A new way of looking at things
“One’s destination is never a place, but a new way of looking at things.” –  Henry Miller

Curt Veeneman, Ph.D.


Viennese Composer Homes and Monuments

23 May 2014



This sign commemorates a seeming central rational of Vienna through the ages:  “singer-street. ”  Music may be found not only near the center of the city (where this sign is found, near the cathedral), but throughout Vienna.

Last week we had a look at some of the graves of composers and other musicians in the Zentralfriedhof and in two other cemeteries in Vienna; this week we’ll see where some of these same composers lived as well as some monuments to their memory.

All locations are in Vienna.


Ludwig van Beethoven (1770-1827)

Born in Bonn, Germany, Beethoven spent most of his life in Vienna.  There is some indication that Beethoven lived in up to 80 dwellings during his 35 years in Vienna.  Sixteen of the 27 documented residences during his time were located in what is now the inner city, surrounded by The Ring. 

Beethoven owned five legless pianos, as he composed on the floor.  (Pouring water on his head also seemed to help him.)  Imagine moving pianos about 40 times in as many years.  He was kicked out of his first apartment, in which he composed the “Moonlight Sonata”, because didn’t pay the rent.  He was also kicked out for not paying the rent for his third apartment — located in a basement —in which he composed his piano sonatas 18-23 and symphonies 3-5.



Lothringerstraße 20

This statue of Beethoven is located in the lobby of the Wiener Konzerthaus.



Graben 241, now no.10 Tiefer Graben

Greinersches Haus:  Beethoven lived on the third floor between the years 1800 and 18011.



Pasqualati House, Mölker Bastei 8

Beethoven lived here between the years 1804-8 and 1810-14; there is a museum here, and the building is located right across from the Universität Wien and Sigmund-Freud-Park.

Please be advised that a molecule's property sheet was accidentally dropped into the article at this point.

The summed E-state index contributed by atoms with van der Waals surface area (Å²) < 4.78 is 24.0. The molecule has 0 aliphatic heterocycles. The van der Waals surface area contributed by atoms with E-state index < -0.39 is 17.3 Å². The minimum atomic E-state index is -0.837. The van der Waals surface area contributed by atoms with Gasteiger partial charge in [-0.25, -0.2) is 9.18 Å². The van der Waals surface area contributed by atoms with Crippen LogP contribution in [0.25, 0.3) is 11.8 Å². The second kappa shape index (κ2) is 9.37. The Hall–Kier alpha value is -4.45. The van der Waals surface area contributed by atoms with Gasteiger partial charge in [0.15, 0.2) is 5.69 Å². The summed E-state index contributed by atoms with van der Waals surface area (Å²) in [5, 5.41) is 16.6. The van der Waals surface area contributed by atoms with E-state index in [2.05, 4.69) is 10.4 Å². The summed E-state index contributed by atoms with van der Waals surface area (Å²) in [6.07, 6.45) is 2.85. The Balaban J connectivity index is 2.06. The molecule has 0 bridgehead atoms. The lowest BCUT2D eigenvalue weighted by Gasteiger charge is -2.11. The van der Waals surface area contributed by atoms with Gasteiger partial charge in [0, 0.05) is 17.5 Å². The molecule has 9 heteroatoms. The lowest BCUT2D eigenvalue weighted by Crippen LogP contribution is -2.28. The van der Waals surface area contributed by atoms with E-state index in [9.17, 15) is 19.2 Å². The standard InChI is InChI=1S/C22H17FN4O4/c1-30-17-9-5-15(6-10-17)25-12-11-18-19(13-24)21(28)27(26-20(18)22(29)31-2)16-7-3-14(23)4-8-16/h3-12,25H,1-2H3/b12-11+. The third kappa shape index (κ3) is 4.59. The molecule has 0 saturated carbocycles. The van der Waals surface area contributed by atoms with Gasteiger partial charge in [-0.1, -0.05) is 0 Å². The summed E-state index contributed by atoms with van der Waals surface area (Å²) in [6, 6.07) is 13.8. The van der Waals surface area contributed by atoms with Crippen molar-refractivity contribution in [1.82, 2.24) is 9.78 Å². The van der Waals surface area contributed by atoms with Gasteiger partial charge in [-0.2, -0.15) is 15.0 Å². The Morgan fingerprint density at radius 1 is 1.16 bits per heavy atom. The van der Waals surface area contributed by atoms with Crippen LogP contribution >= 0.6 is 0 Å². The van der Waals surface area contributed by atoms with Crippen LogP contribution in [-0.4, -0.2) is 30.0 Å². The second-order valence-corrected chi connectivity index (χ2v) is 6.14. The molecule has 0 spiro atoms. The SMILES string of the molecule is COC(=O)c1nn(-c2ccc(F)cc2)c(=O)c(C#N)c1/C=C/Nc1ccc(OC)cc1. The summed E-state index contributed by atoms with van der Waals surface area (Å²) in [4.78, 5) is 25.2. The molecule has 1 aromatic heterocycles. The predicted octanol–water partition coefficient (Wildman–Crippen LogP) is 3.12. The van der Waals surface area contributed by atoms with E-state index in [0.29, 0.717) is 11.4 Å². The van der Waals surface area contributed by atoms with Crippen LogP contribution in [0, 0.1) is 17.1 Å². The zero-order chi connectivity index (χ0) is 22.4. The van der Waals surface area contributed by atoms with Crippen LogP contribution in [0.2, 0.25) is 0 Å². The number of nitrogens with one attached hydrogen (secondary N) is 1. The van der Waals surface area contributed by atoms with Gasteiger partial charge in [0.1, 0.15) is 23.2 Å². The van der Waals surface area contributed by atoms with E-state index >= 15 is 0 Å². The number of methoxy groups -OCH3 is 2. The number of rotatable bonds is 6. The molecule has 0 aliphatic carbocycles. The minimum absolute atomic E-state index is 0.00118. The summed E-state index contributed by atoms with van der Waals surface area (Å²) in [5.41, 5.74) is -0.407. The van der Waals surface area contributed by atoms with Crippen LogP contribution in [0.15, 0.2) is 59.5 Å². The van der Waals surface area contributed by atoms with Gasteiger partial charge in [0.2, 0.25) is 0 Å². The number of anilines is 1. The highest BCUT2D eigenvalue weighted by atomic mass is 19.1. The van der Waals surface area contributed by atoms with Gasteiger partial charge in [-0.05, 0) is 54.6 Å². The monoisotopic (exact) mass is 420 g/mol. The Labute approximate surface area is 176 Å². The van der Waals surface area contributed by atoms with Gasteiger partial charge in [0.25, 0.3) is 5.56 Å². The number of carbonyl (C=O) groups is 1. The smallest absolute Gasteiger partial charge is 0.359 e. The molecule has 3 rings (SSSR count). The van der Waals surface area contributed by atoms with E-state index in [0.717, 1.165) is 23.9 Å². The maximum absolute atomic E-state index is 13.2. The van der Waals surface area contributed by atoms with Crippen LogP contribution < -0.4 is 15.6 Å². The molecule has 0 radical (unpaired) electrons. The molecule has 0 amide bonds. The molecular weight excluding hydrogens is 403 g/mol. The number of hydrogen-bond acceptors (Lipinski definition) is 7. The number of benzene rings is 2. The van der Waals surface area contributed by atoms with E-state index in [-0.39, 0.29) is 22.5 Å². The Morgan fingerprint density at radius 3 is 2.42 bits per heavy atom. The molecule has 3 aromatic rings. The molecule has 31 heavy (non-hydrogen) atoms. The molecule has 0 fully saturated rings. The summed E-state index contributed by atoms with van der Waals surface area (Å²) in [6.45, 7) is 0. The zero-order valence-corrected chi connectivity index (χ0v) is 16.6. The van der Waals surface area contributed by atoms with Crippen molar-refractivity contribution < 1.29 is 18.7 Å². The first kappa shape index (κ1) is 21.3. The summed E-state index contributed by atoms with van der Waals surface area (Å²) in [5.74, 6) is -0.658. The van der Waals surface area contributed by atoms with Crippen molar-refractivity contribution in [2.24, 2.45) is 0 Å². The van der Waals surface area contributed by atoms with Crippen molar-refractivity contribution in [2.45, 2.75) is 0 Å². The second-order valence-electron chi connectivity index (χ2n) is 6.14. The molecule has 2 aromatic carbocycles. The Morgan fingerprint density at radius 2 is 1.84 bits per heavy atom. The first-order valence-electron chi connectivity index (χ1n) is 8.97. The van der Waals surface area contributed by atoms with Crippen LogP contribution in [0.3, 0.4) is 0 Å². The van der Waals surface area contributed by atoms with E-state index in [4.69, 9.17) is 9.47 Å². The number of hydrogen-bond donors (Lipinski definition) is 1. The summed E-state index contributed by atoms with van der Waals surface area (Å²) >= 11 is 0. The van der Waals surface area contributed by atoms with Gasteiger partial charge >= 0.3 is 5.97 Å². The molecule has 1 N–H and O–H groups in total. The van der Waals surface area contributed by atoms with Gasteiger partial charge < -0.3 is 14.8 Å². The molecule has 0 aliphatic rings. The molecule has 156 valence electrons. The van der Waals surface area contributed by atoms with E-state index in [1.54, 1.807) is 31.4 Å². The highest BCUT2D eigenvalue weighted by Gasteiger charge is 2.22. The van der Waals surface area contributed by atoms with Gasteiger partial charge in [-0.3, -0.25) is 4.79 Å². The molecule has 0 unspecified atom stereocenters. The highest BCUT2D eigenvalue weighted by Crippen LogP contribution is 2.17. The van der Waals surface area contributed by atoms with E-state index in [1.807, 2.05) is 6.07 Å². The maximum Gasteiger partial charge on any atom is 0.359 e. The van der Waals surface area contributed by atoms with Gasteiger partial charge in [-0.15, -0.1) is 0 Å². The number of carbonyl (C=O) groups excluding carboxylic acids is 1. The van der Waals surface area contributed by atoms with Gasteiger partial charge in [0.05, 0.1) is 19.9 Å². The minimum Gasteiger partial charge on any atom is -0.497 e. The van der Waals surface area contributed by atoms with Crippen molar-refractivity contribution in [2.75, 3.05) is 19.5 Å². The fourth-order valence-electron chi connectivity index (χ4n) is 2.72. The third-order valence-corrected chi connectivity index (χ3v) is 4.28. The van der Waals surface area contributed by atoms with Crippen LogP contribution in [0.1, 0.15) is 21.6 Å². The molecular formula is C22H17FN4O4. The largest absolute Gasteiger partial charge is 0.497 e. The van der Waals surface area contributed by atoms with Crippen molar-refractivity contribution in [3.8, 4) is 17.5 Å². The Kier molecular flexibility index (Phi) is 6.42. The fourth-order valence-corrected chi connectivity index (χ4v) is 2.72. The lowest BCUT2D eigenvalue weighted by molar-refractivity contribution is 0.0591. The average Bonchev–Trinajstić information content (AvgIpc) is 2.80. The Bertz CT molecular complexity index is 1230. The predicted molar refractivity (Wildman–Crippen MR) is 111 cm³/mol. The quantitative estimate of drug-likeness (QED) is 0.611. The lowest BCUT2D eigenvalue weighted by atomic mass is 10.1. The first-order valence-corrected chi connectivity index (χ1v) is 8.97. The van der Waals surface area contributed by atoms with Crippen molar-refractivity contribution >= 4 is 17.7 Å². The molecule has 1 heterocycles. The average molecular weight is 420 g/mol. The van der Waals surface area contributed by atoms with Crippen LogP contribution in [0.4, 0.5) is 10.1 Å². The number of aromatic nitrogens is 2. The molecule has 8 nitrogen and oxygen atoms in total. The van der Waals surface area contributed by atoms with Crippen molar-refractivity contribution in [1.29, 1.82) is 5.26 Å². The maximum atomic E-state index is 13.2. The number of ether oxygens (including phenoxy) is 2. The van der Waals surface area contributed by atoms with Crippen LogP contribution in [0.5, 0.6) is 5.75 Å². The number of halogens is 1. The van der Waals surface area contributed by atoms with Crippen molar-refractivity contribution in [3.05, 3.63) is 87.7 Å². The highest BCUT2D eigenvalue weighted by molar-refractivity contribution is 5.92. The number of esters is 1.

Beethoven-Gedenkstätte Heiliger Testament

Probusgasse 6 in Heiligenstadt

This is where Beethoven lived when he wrote the Heiligenstadt Testament — a letter written by Beethoven to his brothers Carl and Johann on 6 October 1802 about his despair over his increasing deafness — there is a museum here.


Grinzinger Strasse 64, Heiligenstadt, where Beethoven lived in 1808



Beethoven-Haus, Pfarrplatz 2 in Heiligenstadt

Beethoven lived here in 1817.


Johannes Brahms (1833–1897)



Born in Hamburg, Brahms spent most life in Vienna.  Across from the Musikverein, where Brahms conducted, is a statue of the great composer.


Anton Bruckner (1824–1896)



Born near Linz, Bruckner composed symphonies, masses, and motets.


Antonin Dvorak (1841–1904)


Wiedner Hauptstrasse 7

The Czech composer frequented the Hotel Goldenes Lamm when he visited Vienna.


Christoph Willibald Gluck (1714–1787)


Wiedner Hauptstrasse 32

Gluck lived here when he stayed in Vienna.


Joseph Haydn (1732–1809)


We have already mentioned the Haydn Museum, on  Haydngasse 19, and also the Brahms-Gedenkraum, in connection with Vienna.  See Papa Haydn, Part 5.


Gustav Mahler (1860–1911)


This bust of the great composer and conductor is found the Staatsoper.



This plaque commemorates where Mahler lived in Vienna.


Wolfgang Amadeus Mozart (1756–1791)


Domgasse 5

The Mozarthaus is located one block behind St. Stephen's Cathedral.  This was Mozart's residence from 1784 to 1787.



Café Frauenhuber, Himmelfortgasse 6

Mozart lived above the café and Beethoven later performed there.



Collalto Palace, Am Hof 13

When Mozart was only six years old he played harpsichord for the nobility at this palace.



Burggarten, Burgring

Just inside main gates of the Burggarten, opposite Eschenbachgasse, is a statue of Mozart.



Empress Maria Theresa, Maria-Theresien-Platz

On this monument to Empress Maria Theresa (1740–1780) can be seen Gluck, Haydn, and even a six-year-old Mozart (climbing around behind the empress).  Mozart had just met the future Queen Marie Antoinette of France, just two months his senior.



Mozart-Brunnen (Mozart fountain), Mozartgasse

This sculpture is a nod to Mozart’s opera, The Magic Flute.



Café Mozart, Albertinaplatz 2

This café is named in honor of the composer.


Arnold Schönberg (1874–1951)


Schwarzenbergplatz 6 (entrance Zaunergasse 1-3)

Arnold Schönberg Center

This center honors the great twentieth-century composer with a great deal of research, and contains many artifacts.



A reassembling of the composer’s Los Angeles studio can be seen at the Arnold Schönberg Center.


Franz Peter Schubert  (1797–1828)


Schreyvogelgasse 10

There is a plaque on this Biedermeier house where the composer gave lessons to three students — Das Dreimäderlhaus (House of the Three Girls).



Zu Den Drei Hacken, Riemergasse 14

This was one of Schubert’s favorite restaurants: "At the Three Hatchets".